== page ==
Minister of Justice Kalle Laanet (Reform) has sent a draft bill which would protect whistleblowers in the workplace, and which is aimed at ensuring the protection of those who covertly report violations of the law in public sector institutions, and in private sector companies with more than 50 employees.
The bill relates to an EU directive which Estonia was referred to court over in early 2022 on the grounds of not having adopted the directive's provisions, though it focuses more on the context of domestic legislation.
The approval round involves the relevant stakeholders providing their feedback, before the bill is sent to the Riigikogu for its readings.
The draft bill's explanatory memorandum reads: "The bill creates a framework for processing reports of violations received through professional activities, and for providing follow-up measures and feedback in those cases, plus protecting a whistleblower."
"The bill provides for the personal and substantive scope of protection of a whistleblower, the conditions and extent of receiving said protection, and the ways and means of notification," the explanatory memorandum goes on.
A three-level notification system would be created under the terms of the bill, including internal and external notification and disclosure.
According to the explanatory memorandum, this would then result in the protection of whistle-blowers from coming under pressure, and preserve confidentiality.
The bill establishes institutions and legal entities which must in turn create an internal notification channel for confidential notification about violations.
Violator themselves should be notified first
The bill's explanatory memorandum stresses that, since the purpose of notification of a violation is to eliminate that violation as soon as possible and with minimal public attention, the institution or company where the violation is taking place or has taken place, or the competent state authority relevant to the elimination of the violation, should be notified in the first place.
When publicly notifying the prerequisite for receiving protection would be prior notification to the institution in question, as this, it is argued, would protect the potentially infringing institution or company from potential reputational damage which may accompany the unnecessary disclosure of the violation before a substantive assessment of the violation is made, the explanatory memorandum states.
In addition, it is easiest for the allegedly infringing institution or company to eliminate the violation before it becomes public.
Disclosure should be monitored, on the one hand to ensure public interest and freedom of expression, and on the other hand also to protect the rights of those persons affected by the notification and to prevent abuse of disclosure.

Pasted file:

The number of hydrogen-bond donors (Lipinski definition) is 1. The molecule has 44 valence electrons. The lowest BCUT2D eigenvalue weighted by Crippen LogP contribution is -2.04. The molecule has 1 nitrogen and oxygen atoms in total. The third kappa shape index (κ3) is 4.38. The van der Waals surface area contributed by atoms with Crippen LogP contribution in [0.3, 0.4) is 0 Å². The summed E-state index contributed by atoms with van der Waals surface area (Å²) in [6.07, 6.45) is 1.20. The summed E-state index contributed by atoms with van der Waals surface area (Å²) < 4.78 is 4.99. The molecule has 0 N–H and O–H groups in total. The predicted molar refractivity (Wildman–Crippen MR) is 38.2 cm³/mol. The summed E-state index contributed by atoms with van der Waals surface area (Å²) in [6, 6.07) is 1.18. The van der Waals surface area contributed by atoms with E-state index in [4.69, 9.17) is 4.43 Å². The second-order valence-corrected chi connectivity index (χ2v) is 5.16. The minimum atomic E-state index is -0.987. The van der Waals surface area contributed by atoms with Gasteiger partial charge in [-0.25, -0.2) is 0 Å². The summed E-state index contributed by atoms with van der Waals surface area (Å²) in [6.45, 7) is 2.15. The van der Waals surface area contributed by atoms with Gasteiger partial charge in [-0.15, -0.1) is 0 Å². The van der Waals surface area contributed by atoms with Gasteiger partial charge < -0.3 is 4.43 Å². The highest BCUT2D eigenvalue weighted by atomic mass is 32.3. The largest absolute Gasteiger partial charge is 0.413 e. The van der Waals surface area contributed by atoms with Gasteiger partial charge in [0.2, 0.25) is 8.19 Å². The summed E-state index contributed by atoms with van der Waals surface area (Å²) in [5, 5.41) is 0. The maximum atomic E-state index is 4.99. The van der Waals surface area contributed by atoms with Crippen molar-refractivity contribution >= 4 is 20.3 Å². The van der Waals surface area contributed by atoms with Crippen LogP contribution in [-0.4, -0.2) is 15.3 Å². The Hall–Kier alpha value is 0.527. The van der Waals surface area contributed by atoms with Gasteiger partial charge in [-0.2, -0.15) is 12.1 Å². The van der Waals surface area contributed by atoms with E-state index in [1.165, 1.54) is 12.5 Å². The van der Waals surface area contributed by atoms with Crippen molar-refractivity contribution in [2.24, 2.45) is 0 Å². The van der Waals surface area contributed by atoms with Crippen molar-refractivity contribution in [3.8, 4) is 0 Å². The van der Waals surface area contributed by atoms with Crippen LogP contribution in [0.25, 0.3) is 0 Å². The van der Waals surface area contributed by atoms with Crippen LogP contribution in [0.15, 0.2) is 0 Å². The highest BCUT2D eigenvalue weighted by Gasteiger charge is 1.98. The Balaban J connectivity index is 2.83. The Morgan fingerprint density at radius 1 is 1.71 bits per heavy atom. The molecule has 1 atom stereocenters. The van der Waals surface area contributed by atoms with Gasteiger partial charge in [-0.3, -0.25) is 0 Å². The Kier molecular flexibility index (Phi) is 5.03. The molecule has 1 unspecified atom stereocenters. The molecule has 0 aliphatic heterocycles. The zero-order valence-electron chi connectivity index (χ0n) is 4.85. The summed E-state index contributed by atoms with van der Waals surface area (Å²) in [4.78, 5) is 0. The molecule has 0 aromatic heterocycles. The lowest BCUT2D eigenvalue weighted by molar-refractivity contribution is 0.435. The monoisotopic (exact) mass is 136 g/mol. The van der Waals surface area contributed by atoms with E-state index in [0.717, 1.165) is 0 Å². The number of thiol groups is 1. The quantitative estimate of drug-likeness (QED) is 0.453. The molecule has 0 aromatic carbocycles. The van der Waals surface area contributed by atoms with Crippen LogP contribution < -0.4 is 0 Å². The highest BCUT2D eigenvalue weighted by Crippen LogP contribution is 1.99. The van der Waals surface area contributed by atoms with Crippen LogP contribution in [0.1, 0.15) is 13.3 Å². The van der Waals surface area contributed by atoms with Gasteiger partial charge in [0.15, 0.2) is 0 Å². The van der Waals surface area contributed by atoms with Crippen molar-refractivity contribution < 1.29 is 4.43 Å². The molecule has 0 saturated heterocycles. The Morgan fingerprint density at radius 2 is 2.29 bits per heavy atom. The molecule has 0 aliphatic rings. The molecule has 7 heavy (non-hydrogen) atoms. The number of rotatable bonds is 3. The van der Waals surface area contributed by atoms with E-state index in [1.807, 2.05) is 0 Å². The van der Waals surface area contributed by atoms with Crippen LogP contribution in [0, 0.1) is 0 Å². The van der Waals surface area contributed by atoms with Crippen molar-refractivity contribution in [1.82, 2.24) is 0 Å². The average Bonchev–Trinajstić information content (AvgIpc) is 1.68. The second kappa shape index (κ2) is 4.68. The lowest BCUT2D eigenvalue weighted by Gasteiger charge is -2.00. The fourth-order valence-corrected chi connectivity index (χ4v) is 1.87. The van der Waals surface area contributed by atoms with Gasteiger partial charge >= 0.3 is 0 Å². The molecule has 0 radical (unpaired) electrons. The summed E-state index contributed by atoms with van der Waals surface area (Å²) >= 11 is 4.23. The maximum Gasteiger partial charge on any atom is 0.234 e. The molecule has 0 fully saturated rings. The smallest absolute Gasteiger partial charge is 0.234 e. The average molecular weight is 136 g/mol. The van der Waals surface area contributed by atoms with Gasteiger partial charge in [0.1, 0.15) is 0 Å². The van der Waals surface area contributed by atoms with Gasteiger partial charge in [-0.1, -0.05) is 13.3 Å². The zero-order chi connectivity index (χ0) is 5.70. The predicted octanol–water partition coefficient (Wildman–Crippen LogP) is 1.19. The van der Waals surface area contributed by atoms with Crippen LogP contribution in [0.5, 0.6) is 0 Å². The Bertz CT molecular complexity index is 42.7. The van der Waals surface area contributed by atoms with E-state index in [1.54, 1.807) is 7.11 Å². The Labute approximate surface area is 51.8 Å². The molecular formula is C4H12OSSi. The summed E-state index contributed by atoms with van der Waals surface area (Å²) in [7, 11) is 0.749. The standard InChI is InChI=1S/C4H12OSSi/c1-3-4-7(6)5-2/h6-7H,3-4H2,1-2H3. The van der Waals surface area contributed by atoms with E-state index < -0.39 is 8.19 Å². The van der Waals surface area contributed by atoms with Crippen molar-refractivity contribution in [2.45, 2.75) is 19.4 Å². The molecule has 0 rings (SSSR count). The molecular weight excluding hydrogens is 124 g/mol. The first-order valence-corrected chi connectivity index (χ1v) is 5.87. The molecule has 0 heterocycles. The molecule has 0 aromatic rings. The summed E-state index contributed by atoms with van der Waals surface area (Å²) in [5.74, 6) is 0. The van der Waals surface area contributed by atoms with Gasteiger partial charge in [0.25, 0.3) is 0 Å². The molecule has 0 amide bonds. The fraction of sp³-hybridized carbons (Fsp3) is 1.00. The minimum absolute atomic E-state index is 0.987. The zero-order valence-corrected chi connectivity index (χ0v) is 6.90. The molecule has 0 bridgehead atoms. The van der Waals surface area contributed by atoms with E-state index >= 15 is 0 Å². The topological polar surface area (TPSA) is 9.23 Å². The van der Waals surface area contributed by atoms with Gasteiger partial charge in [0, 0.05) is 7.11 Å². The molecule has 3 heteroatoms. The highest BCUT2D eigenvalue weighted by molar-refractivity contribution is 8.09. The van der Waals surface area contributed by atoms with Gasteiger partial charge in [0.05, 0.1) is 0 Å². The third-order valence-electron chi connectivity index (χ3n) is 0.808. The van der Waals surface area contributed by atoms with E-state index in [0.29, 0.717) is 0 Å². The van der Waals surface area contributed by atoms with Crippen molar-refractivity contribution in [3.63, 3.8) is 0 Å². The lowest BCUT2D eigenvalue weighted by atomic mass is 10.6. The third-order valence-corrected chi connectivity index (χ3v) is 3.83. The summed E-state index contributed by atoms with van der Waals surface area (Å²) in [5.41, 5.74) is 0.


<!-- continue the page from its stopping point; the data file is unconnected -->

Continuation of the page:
"The effect of the change is to create a safe way to report violations, which in turn helps to eliminate violations at the earliest possible stage, thus avoiding unnecessary publicity, possible damage to reputation, and damage to people and property," the explanatory memorandum goes on.
"This, in turn, can increase the number of notifications of violations; this in turn increases compliance with the law. Conversely, notification of violations helps to avoid situations arising whereby a possible violation is not responded to appropriately and in a timely fashion, such that if the violation persists, the public is immediately notified, leading to the interests and reputation of all parties being harmed. This means the bill provides indirect protection also in respect of the unnecessary disclosure of a violator's interests."
Economic impact remains small
The bill's explanatory memorandum also states that early detection of violations provides companies with the opportunity to eliminate them at , which helps to prevent or reduce possible financial and reputational damage that may occur as the violation worsens.
If transparency increases for the general economic environment and the risk of corruption decreases, the administrative burden for the company increases, it is stated at the same time.
However, the workload and costs will be likely to rise quite significantly, the memorandum goes on; a large number of notifications materializing, or not, cannot be foreseen, it is argued.
This opinion is also based on the experience in implicating similar processes in neighboring Latvia, where 75 notifications were received in about half a year, but just half of these required further attention.
Considering the creation of a corresponding secure communications channel is, if the law enters into effect, required from companies with more than 50 employees, of which there are currently 1,343 actively operating in Estonia – only around 1 percent of the total – they make up only one percent of all companies, the overall cost to the economy would therefore be small.
In the approximate calculation of costs incurred by a company, it is taken to be the case that this may mean labor costs of about €270 incurred to the company in question in one month, but in addition, the establishment of a notification channel requires the creation of at least one e-mail address and the secure option to transmit notifications in writing, over the phone and orally.